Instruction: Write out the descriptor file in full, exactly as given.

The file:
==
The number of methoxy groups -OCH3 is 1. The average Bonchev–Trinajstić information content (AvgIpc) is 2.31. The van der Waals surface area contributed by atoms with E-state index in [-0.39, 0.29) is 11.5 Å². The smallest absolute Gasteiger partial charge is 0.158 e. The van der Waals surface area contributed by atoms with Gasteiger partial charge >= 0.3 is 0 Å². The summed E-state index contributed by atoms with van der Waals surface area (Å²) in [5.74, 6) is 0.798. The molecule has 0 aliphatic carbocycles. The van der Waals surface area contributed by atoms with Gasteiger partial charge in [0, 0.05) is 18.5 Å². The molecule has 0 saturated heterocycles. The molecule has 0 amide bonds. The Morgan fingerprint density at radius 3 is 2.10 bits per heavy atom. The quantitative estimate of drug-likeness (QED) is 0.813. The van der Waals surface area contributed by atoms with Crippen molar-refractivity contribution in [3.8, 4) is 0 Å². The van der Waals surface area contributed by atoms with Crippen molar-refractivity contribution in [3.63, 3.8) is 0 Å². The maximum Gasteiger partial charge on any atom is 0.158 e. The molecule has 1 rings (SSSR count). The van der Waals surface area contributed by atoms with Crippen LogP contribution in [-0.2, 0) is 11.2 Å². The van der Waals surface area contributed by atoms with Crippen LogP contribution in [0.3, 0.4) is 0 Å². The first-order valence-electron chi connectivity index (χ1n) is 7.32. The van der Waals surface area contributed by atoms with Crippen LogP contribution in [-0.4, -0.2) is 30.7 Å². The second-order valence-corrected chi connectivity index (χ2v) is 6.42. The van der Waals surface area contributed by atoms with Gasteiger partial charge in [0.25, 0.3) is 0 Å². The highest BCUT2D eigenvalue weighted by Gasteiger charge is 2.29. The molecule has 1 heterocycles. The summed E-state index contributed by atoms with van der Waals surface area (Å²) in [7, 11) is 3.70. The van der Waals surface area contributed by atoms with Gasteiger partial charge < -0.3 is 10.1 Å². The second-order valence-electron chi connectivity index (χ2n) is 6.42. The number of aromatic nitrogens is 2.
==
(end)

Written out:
The number of methoxy groups -OCH3 is 1. The average Bonchev–Trinajstić information content (AvgIpc) is 2.31. The van der Waals surface area contributed by atoms with E-state index in [-0.39, 0.29) is 11.5 Å². The smallest absolute Gasteiger partial charge is 0.158 e. The van der Waals surface area contributed by atoms with Gasteiger partial charge >= 0.3 is 0 Å². The summed E-state index contributed by atoms with van der Waals surface area (Å²) in [5.74, 6) is 0.798. The molecule has 0 aliphatic carbocycles. The van der Waals surface area contributed by atoms with Gasteiger partial charge in [0, 0.05) is 18.5 Å². The molecule has 0 saturated heterocycles. The molecule has 0 amide bonds. The Morgan fingerprint density at radius 3 is 2.10 bits per heavy atom. The quantitative estimate of drug-likeness (QED) is 0.813. The van der Waals surface area contributed by atoms with Crippen molar-refractivity contribution in [3.8, 4) is 0 Å². The van der Waals surface area contributed by atoms with Crippen molar-refractivity contribution in [3.63, 3.8) is 0 Å². The maximum Gasteiger partial charge on any atom is 0.158 e. The molecule has 1 rings (SSSR count). The van der Waals surface area contributed by atoms with Crippen LogP contribution in [-0.2, 0) is 11.2 Å². The van der Waals surface area contributed by atoms with Crippen LogP contribution in [0.3, 0.4) is 0 Å². The first-order valence-electron chi connectivity index (χ1n) is 7.32. The van der Waals surface area contributed by atoms with Crippen LogP contribution in [-0.4, -0.2) is 30.7 Å². The second-order valence-corrected chi connectivity index (χ2v) is 6.42. The van der Waals surface area contributed by atoms with Gasteiger partial charge in [0.25, 0.3) is 0 Å². The highest BCUT2D eigenvalue weighted by Gasteiger charge is 2.29. The molecule has 1 heterocycles. The summed E-state index contributed by atoms with van der Waals surface area (Å²) in [7, 11) is 3.70. The van der Waals surface area contributed by atoms with Gasteiger partial charge < -0.3 is 10.1 Å². The second-order valence-electron chi connectivity index (χ2n) is 6.42. The number of aromatic nitrogens is 2.